Channel 4’s rejected ‘leveling up’ plan involved training 100k new staff and investing outside London

Channel 4 bosses produced a “leveling-up” themed 10-year strategy focusing on investment and recruitment in “areas that feel forgotten” in a last-ditch attempt to avoid privatization, in can reveal.

The three documents, handed to the Government in February, contained plans to “move away from the status quo” and revamp the channel to ensure it was producing maximum value for the public.

In a bid to woo ministers under Boris Johnson’s government, the strategy set out ways to invest in regions outside London and train 100,000 new staff in the next decade.

Former Channel 4 News editor Steven Purvis – who has seen the documents – said bosses made the plan in response to “the public conversation” around left behind parts of the country and to appeal to the Government’s leveling up agenda.

But, he said, ministers had “not entertained the detail” in the plans at all.

A DCMS source said: “The Channel 4 proposals were interrogated for months by policy experts, and were found to be neither convincing nor to have significant impact on the long term future of the broadcaster under its current model. This is stuff Channel 4 should have been doing already for years. ”

Announcing her intention to sell the broadcaster in a series of tweets on Monday, during Parliamentary recess, Culture Secretary Nadine Dorries said privatizing the broadcaster would give it “the tools and freedom to flourish”.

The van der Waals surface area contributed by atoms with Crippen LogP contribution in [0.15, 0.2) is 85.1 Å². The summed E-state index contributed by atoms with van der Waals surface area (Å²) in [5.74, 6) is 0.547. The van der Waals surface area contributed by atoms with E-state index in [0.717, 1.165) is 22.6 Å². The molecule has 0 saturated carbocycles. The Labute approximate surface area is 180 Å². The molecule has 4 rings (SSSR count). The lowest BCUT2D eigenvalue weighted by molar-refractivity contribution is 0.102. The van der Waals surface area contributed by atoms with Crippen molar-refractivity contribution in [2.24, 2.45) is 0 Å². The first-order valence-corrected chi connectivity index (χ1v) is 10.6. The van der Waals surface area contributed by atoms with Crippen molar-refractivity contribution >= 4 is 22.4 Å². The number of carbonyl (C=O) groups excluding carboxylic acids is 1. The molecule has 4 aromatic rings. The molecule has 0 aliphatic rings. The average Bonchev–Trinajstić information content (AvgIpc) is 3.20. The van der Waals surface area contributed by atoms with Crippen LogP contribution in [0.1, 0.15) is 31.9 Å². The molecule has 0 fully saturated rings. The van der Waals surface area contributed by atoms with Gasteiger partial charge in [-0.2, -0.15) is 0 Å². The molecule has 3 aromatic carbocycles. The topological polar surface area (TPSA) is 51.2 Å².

But there has been skepticism as to what the political motivation for the sale could be, given Channel 4 past criticism of Boris Johnson’s government.

“The fact they have not engaged in the plans is revealing,” Mr Purvis said. “They do not want to go into this level of detail.”

“That has led people to think there is something else the Government has against the channel,” he added. “Is it that it’s already got two public broadcasters and wants to reduce that?”

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Writing for inMr Purvis said the strategy was aimed at doing “more to address the priorities of the Government: leveling up and supporting Britain’s world-beating TV production industry”.

The plans were ultimately rejected by the Government and have not been made public, although they have been circulated among some Tory MPs – including members of the Culture Media and Sport select committee.

Mr Purvis said the strategy would see Channel 4 “recruit more and more of its staff outside London to bases in Leeds, Bristol and Glasgow”.

And it would invest in making shows “that reflect British life wherever it is lived, spending an extra £ 2bn over 10 years on making shows in Britain’s nations and regions and creating thousands of new jobs in parts of the country that feel forgotten in the 21st century ”.

“Not only that, they planned to create a national training scheme that in the next decade would give 100,000 young people, the vast majority outside London, the chance of making a career in the creative industries,” he said.

The strategy would see Channel 4 generating £ 3bn more in Gross Value Added (GVA) to the economy than privatization would, he added.

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